Heinz-Jürgen Gaspers, Jesper Thorborg
Heat Treatment is an often applied process to realize improved mechanical properties in structural aluminium alloy cast parts, especially for applications in the automotive industry. In many cases a T6/T7 heat treatment, which includes solution treatment, quenching and aging, is the preferred option. For large, thin-walled structural die cast parts, the support during heat treatment has a distinct influence on the deformation during the heat treatment process. The deformation is mainly formed during the solution treatment step, where the part is heated to above 460 °C for several hours for metallurgical reasons. The deformation is caused by gravity forces which lead to creep in the material. As the parts usually only have a few supporting contact areas, the final part distortion can be very sensitive to the design and lay-out of the support frame. In addition distortions developing during the casting process as well as during all heat treatment process stages must be considered to achieve that the final part meets the dimensional specifications. Up to now only the experience of the expert as well as extensive experimentation based on trial and error are the state-of-the art approaches to find an “optimized” frame design for any new part. This may be time consuming and costly.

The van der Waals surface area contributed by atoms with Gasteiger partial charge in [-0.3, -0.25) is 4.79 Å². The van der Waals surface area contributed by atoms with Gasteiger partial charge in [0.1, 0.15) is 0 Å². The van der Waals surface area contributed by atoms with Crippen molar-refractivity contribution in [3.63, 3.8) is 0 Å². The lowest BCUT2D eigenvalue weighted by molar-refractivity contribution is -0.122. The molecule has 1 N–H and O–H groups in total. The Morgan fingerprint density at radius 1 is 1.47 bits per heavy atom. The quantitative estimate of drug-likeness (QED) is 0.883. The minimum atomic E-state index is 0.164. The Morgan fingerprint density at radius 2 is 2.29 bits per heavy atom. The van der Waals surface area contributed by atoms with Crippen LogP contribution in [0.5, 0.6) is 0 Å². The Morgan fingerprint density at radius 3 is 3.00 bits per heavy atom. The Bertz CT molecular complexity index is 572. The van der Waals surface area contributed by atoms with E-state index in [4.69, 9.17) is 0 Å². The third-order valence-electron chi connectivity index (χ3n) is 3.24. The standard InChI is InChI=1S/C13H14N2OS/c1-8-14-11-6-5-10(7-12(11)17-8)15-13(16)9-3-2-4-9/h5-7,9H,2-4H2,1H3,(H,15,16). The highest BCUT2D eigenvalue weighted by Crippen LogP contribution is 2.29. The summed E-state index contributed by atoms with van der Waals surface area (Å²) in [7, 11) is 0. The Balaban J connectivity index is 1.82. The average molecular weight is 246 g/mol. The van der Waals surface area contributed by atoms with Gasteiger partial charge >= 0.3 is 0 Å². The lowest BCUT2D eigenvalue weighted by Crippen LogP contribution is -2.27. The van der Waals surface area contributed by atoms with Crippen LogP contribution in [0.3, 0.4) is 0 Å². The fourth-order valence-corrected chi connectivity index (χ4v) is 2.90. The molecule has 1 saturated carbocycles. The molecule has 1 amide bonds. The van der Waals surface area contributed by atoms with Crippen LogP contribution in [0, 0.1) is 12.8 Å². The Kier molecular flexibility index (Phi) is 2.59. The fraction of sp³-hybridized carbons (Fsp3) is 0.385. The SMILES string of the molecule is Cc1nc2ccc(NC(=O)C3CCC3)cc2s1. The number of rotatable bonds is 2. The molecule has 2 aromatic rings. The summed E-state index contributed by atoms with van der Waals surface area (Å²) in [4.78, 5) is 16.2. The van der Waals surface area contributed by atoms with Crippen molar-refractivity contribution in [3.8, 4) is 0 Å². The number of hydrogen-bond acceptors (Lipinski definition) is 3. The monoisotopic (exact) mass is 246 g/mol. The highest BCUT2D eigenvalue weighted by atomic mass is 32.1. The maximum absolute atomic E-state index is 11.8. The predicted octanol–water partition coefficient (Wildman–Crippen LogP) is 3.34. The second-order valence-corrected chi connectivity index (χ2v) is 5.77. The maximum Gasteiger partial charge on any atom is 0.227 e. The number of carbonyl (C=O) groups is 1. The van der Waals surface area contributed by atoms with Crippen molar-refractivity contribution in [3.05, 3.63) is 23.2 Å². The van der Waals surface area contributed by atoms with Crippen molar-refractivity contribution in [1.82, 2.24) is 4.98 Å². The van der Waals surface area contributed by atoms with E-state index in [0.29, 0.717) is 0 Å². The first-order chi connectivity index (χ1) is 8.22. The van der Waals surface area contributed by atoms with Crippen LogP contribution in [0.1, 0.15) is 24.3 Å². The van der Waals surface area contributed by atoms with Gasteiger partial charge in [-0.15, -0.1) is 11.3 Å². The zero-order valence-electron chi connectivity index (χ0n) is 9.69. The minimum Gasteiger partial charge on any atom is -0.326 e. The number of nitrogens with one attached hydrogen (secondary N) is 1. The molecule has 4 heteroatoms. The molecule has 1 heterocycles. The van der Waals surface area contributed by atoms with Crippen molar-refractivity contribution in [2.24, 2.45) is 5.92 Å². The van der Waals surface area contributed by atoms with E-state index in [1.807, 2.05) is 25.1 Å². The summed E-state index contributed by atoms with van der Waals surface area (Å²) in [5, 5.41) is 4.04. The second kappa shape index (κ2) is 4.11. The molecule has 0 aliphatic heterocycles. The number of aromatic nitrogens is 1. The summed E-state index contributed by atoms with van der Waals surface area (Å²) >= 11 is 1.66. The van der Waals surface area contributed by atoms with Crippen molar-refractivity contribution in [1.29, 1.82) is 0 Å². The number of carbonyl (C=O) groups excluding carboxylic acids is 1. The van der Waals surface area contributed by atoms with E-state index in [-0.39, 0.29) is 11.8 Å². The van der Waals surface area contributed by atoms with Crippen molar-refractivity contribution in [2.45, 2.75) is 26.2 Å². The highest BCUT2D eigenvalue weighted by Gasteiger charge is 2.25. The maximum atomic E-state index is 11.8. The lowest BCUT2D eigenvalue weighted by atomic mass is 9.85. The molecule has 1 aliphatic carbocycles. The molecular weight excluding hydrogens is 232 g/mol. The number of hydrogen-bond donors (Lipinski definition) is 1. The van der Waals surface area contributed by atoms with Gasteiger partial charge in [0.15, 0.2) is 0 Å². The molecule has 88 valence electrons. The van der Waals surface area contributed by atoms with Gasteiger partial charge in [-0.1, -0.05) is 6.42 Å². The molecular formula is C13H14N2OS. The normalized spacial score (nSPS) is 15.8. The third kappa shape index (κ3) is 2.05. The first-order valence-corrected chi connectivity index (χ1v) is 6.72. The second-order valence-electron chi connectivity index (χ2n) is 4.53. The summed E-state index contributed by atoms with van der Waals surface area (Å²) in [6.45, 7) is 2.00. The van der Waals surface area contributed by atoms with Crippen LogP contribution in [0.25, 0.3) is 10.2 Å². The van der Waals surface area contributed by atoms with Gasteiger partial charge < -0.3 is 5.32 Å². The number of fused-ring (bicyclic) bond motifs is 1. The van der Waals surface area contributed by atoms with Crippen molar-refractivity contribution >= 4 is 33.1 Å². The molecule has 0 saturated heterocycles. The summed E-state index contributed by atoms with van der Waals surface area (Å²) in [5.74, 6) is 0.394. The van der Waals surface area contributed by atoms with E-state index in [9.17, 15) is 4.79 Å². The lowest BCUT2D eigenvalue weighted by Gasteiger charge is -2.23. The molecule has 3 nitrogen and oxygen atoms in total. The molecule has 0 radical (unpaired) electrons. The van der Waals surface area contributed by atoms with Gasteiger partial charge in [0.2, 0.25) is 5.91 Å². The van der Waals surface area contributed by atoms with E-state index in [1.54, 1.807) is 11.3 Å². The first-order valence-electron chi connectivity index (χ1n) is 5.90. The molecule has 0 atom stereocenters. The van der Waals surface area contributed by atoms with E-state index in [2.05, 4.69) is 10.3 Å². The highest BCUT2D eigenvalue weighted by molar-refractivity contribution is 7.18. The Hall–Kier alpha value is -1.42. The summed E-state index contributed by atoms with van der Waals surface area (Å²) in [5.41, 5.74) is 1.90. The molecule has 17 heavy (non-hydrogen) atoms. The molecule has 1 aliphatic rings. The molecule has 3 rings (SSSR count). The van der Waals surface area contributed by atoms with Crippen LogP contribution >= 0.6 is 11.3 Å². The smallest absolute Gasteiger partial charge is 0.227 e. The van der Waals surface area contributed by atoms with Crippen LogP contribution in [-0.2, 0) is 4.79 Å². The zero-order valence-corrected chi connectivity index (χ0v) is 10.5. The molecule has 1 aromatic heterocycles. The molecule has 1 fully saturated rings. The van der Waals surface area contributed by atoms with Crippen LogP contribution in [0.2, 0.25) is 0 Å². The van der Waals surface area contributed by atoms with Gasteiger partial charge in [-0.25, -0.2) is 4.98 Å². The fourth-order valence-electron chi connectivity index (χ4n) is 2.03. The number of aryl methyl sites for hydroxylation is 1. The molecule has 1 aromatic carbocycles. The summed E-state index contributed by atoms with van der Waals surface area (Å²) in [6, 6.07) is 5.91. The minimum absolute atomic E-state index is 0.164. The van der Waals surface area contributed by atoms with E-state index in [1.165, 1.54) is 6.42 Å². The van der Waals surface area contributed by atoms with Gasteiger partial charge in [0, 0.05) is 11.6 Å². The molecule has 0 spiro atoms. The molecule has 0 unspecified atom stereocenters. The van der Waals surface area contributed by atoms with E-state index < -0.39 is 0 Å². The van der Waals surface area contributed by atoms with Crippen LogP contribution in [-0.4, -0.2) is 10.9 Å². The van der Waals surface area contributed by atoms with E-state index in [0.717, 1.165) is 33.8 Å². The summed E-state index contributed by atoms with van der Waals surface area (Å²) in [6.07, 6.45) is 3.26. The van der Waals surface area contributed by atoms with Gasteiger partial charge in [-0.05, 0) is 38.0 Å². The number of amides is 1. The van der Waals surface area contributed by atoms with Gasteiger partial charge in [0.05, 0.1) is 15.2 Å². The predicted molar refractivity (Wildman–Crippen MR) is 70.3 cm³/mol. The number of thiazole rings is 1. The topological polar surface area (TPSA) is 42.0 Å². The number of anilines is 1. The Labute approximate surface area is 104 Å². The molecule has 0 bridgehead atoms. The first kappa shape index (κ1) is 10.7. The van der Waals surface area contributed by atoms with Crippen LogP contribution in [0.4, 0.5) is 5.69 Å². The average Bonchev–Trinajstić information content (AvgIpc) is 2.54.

The work shows how heat treatment support frames can be optimized by virtual experimentation using an integrated simulation approach. A unified creep material model is applied to model the distortion of an industrial thin-walled aluminium structural die cast part. The changing part deformation during the entire casting and heat treatment process as well as the effects of different supporting frame concepts on the distortion will be discussed. The predicted part deformation is compared for different supporting frame designs and is quantitatively assessed using a virtual 6-point (Reference Point System) measurement device.
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